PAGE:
Death is in the air. Soon the giver of life will himself be dead and not just Jesus, but Lazarus too, if the plotters get their way. See verses 10-11:

 10 So the chief priests made plans to kill Lazarus too, 11 because on his account many Jews were rejecting them and believing in Jesus. John 12.10-11

 How utterly perverse and wicked! What an awful irony! Jesus has raised Lazarus from the dead so the chief priests plan to kill him.

 Why were they doing that? Because Lazarus’s very existence was a living testimony to the power of Jesus so they needed to destroy not only Jesus but the evidence of his power too

 2. The Contrast between Devotion & Deceit

 On the one hand we have the two sisters both expressing their love and devotion to Jesus in different yet characteristic ways.

Martha, the practical one, is serving at the table, expressing her devotion, her worship, in a simple down-to-earth manner whilst Mary, perhaps given to more dramatic gestures, pours a pint of finest perfume over Jesus feet

 It was an extravagant act of love – the value of the perfume was equal to a year’s wages - but Jesus commends her for it

 Mary and Martha’s heart-attitude contrasts strongly with that of Judas. Outwardly his concern is an entirely laudable concern for the poor, but his real motive is rather different

 Judas is not concerned for the poor at all – he’s looking out for No. 1. Judas was a thief. He nicked money from disciples common purse on a regular basis, so you can see why he preferred cash in the hand, his hand, to all that perfume that had quite literally evaporated into thin air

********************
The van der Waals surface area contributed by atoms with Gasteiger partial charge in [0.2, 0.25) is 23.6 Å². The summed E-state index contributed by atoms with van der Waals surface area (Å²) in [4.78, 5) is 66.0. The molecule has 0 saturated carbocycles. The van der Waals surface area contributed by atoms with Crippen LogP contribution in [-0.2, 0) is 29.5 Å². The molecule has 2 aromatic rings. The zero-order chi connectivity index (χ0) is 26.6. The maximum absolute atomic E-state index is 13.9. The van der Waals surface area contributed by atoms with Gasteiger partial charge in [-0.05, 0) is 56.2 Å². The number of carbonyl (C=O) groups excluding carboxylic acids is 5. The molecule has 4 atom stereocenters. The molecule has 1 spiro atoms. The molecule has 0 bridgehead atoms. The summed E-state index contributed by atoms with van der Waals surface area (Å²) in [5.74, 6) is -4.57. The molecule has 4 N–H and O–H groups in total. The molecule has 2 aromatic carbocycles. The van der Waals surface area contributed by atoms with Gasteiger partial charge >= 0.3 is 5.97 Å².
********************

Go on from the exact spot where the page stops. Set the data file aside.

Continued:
Judas is already leading a double life and soon his treachery will lead to betrayal, the death of his master, and his own suicide

 At that dinner we see the contrast between the true devotion of Martha & Mary &  deceit of Judas. We see the contrast between the giver of life and the plotters of death, and thirdly we see:

 3. A common act with an uncommon meaning

 It was not uncommon for honoured guests to be anointed with perfume. It was perhaps the first century equivalent of laying out the red carpet or getting out the best china but Jesus gives a common act, a very uncommon meaning, for it is the death of the guest of honour that is being celebrated and foretold